Risk management is all part of running a practice – whether that is NHS or private. Here are three of the big risks facing practice owners in 2019.
1. Attracting and retaining talent to the healthcare sector
It is no secret that many doctors and dentists are leaving the NHS, or the healthcare profession altogether, before retirement. With mental health awareness being at the forefront this month, and healthcare professionals being affected more than most, it would be unwise to ignore this risk to the industry as a whole.
Two thirds of young hospital doctors report that work pressures affect their mental and physical health.
Of course, mental health is not the only reason for practitioners leaving healthcare. Dentists are increasingly being faced with indemnity claims. This affects morale and often also affects health. Whatever the outcome, it has been cited as a factor in many dentists taking early retirement.
Losing experienced and dedicated professionals is a huge risk for practices. It affects succession planning, and also means that less experienced doctors and dentists are losing out on mentors.
Even if medical and dental practitioners, or other key personnel are out of action for a short period of term, such as through illness or injury, practices are left to pick up the bill of locum support. In these situations, Key Person cover is increasingly becoming part of a practice’s risk management plan, and can form part of your practice insurance package.
2. Data security should be a priority
The healthcare industry keeps a lot of sensitive patient data and information security should be top priority. With GDPR regulations governing practices throughout the UK, not keeping data secure is simply not an option.
A year on from the implementation of GDPR, Microsoft believes that 41% of businesses are still another year away from compliance.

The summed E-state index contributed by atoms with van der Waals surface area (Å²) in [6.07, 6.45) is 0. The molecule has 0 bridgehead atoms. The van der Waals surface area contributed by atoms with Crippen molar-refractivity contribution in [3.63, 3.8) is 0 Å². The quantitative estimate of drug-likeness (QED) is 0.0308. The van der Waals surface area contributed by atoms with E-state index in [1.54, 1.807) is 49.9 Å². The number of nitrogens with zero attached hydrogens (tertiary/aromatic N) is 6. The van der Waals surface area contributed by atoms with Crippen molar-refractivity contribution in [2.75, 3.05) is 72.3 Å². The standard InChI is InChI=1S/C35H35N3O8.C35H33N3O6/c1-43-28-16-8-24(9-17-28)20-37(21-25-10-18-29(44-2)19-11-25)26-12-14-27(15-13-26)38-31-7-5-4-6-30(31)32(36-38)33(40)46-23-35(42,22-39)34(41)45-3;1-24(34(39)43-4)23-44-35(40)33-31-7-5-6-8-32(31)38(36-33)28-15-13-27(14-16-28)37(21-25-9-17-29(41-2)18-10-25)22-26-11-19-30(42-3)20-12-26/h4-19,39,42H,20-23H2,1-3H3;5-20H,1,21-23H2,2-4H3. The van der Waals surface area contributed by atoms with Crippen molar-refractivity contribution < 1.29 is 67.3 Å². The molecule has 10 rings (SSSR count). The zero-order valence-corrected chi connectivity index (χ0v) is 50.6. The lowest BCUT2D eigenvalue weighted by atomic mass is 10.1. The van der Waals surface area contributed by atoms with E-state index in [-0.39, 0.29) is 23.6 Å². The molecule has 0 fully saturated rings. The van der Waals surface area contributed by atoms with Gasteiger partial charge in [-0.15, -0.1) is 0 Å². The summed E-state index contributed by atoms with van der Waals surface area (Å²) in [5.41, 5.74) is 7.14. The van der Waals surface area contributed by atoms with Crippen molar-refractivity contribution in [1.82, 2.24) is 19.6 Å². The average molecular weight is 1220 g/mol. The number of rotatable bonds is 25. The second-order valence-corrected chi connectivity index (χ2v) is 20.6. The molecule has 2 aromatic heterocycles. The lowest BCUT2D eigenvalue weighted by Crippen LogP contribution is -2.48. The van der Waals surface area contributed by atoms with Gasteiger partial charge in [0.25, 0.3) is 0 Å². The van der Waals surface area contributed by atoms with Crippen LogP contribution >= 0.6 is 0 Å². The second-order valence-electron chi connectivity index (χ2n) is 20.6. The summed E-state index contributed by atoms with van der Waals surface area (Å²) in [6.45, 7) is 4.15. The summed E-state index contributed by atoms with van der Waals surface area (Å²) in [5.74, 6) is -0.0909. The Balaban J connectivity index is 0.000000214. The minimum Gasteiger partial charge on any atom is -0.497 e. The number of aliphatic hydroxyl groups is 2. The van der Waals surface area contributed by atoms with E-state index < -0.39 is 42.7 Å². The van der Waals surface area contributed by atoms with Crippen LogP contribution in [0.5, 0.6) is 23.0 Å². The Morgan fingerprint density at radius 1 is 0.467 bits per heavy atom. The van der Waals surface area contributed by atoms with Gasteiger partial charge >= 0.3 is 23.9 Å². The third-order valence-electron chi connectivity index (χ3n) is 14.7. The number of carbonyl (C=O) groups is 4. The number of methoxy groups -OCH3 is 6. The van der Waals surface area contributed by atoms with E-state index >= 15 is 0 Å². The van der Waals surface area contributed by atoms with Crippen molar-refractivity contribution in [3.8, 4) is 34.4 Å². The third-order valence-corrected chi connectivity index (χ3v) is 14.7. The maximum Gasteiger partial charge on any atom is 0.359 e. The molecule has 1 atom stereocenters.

There are a number of ways that you data could be compromised. IT security should be a consideration (as we shall talk about in the next point), but also you should have processes in place that mean your patients have given you permission to hold their data and contact them as appropriate. Healthcare practices have additional responsibilities to consider over other industries, such as patient privacy and care.
3. Cyber threats continue to affect healthcare
Healthcare data continues to be a target for criminals, who generally steal this from practices through Cyber attacks. We have discussed at length how Cyber security should be a top priority for dental and medical practices, and the trend in criminal activity only increases.
Estimates suggest that the cost of Cyber crime could reach $2 trillion in 2019. That is triple the value cited in 2015.
With risk such as Cyber crime comes insurance. We are likely to see practices insuring data becoming the norm over the next year or so. Not only does Cyber insurance provide peace of mind and guidance to practice owners during a breach, your insurer can also provide support in mitigating your risks.
Cyber crime affects patient trust, can ruin your reputation if you are seen not to have a planned response, and can essentially halt your business while you try to regain control of your systems. Cyber Liability insurance can be a lifeline to your practice’s efforts in protecting your data.
Speak to us about managing your risks with insurance
With all the risks affecting healthcare practices in 2019, Cyber crime is likely to have the most obvious impact. It is important to consider your whole risk portfolio and insurance options. Make sure Cyber liability insurance is considered as part of this review.
Contact us to discuss your Cyber liability, and other responsibilities.